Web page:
MARTIN: ...One of the stars. He plays Eddie Huang on the show. So I have to ask you, what was your reaction when you heard this? And I do want to know, frankly, Jeff, if this had been something that had been rumored.

YANG: There was definitely buzzing in the Asian-American performing community here in Hollywood that negotiations weren't going, perhaps, as well as expected. Everyone was shocked to see Daniel and Grace walking away from, ultimately, what could be as much as $2.5 million, right?

NAJERA: Easily.

YANG: But the fact they did so is, in a way, a really powerful statement. And seeing as how "Fresh Off The Boat" is going into its fourth season, when, you know, lots of negotiations start happening as well, it's something to kind of put in context. It's like, we've gotten to the point now where it's not just about inclusion. It's about truly fairness in how we're represented, how we're treated and how we're ultimately paid.

MARTIN: Well, this is a question, though, for both of you. The Hollywood trade magazines like Variety in reporting on this write that CBS considered Park and Kim supporting actors. And so they say that that's the reason O'Loughlin and Caan made more because the show is actually built around their chemistry. On the other hand, Park and Kim have appeared in every episode of that show since it's been on the air for seven years. So, Rick, I'm going to ask you, as a person who does casting yourself, does that argument that they were actually supporting characters hold water?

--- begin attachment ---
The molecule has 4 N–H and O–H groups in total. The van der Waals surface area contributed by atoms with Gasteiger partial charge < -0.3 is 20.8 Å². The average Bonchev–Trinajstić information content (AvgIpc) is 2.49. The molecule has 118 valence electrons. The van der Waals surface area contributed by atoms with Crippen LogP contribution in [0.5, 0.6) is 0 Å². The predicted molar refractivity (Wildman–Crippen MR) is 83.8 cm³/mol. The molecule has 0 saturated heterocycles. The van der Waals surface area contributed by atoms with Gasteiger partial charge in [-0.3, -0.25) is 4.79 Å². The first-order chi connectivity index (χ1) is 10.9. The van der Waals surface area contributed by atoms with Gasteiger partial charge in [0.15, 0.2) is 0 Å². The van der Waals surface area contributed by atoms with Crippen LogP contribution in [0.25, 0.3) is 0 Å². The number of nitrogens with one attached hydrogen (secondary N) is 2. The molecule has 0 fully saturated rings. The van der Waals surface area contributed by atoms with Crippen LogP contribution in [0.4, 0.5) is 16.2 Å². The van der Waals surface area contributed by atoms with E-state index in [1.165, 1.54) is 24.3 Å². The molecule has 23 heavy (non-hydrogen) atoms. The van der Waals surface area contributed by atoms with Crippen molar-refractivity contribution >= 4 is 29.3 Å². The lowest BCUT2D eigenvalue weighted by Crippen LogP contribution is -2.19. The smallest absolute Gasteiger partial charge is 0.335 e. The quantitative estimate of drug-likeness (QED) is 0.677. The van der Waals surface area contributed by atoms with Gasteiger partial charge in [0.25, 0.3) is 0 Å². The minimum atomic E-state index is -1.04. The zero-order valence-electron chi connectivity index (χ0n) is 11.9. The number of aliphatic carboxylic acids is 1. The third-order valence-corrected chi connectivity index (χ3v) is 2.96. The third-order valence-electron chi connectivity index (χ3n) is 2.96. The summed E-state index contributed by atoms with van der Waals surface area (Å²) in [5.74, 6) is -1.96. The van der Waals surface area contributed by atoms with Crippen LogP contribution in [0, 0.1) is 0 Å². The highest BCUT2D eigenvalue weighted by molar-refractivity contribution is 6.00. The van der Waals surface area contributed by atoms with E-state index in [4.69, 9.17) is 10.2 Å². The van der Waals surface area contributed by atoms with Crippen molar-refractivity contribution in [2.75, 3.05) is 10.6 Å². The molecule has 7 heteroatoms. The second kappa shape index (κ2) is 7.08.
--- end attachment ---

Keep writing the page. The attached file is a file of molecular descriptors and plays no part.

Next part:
NAJERA: The writers' room can decide whether that actor is a supporting actor or a leading actor. So it's very easy to make that decision. So you can sit there and say, well, we have two Asian actors on a show set in Hawaii, which is predominately very Asian, let's make them leads. They can make that decision early on. I think Hollywood's kind of catching up to that thought and wants to. It's just everyone in Hollywood wants to be second, no one wants to be first.

MARTIN: Jeff, thoughts?

YANG: I want to add to that. When they actually decided to unveil the show, this reboot of "Hawaii Five-0," this kind of classic cop-thriller drama, they actually leveraged the huge popularity of Daniel Dae Kim and Grace Park front and center - literally. If you look at the billboards they put out there, it was Grace and Daniel at the center and these two mostly more anonymous white dudes on the sides and for good reason. I mean, Daniel's coming off of "Lost," this hugely successful...

NAJERA: She was off of "Battlestar Galactica."